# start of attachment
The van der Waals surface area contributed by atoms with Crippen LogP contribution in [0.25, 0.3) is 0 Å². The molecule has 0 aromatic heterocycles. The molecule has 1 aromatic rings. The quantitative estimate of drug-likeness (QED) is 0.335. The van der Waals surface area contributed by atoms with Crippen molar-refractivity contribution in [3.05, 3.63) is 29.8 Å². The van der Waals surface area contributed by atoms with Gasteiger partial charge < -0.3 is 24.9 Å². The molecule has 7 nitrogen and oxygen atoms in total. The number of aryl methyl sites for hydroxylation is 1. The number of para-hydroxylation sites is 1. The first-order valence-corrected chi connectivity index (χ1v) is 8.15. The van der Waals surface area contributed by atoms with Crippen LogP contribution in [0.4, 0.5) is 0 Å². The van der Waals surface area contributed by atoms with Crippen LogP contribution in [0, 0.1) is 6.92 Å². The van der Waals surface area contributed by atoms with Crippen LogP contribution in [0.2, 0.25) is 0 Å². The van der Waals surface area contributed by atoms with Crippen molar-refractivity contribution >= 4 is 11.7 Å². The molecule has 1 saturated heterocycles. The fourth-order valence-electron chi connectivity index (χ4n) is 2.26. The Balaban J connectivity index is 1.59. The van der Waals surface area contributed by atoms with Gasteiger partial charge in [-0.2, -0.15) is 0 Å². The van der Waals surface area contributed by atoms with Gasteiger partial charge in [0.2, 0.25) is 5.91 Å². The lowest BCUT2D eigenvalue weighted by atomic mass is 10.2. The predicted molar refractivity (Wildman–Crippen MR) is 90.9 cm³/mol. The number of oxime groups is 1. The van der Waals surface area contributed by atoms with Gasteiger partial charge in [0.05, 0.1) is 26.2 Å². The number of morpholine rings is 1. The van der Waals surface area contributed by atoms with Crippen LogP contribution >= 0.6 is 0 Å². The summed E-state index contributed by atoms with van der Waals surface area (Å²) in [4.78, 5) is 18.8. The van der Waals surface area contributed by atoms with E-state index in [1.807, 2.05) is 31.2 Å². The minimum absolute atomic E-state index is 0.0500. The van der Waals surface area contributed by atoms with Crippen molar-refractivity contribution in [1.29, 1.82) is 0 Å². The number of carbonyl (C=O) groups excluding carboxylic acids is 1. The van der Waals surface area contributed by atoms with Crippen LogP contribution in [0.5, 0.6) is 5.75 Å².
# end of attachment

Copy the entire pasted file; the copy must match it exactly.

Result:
The van der Waals surface area contributed by atoms with Crippen LogP contribution in [0.25, 0.3) is 0 Å². The molecule has 0 aromatic heterocycles. The molecule has 1 aromatic rings. The quantitative estimate of drug-likeness (QED) is 0.335. The van der Waals surface area contributed by atoms with Crippen molar-refractivity contribution in [3.05, 3.63) is 29.8 Å². The van der Waals surface area contributed by atoms with Gasteiger partial charge < -0.3 is 24.9 Å². The molecule has 7 nitrogen and oxygen atoms in total. The number of aryl methyl sites for hydroxylation is 1. The number of para-hydroxylation sites is 1. The first-order valence-corrected chi connectivity index (χ1v) is 8.15. The van der Waals surface area contributed by atoms with Crippen LogP contribution in [0.4, 0.5) is 0 Å². The van der Waals surface area contributed by atoms with Crippen LogP contribution in [0, 0.1) is 6.92 Å². The van der Waals surface area contributed by atoms with Crippen LogP contribution in [0.2, 0.25) is 0 Å². The van der Waals surface area contributed by atoms with Crippen molar-refractivity contribution >= 4 is 11.7 Å². The molecule has 1 saturated heterocycles. The fourth-order valence-electron chi connectivity index (χ4n) is 2.26. The Balaban J connectivity index is 1.59. The van der Waals surface area contributed by atoms with Gasteiger partial charge in [-0.2, -0.15) is 0 Å². The van der Waals surface area contributed by atoms with Gasteiger partial charge in [0.2, 0.25) is 5.91 Å². The lowest BCUT2D eigenvalue weighted by atomic mass is 10.2. The predicted molar refractivity (Wildman–Crippen MR) is 90.9 cm³/mol. The number of oxime groups is 1. The van der Waals surface area contributed by atoms with Gasteiger partial charge in [0.05, 0.1) is 26.2 Å². The number of morpholine rings is 1. The van der Waals surface area contributed by atoms with Crippen LogP contribution >= 0.6 is 0 Å². The summed E-state index contributed by atoms with van der Waals surface area (Å²) in [4.78, 5) is 18.8. The van der Waals surface area contributed by atoms with E-state index in [1.807, 2.05) is 31.2 Å². The minimum absolute atomic E-state index is 0.0500. The van der Waals surface area contributed by atoms with Crippen molar-refractivity contribution in [1.29, 1.82) is 0 Å². The number of carbonyl (C=O) groups excluding carboxylic acids is 1. The van der Waals surface area contributed by atoms with Crippen LogP contribution in [0.5, 0.6) is 5.75 Å².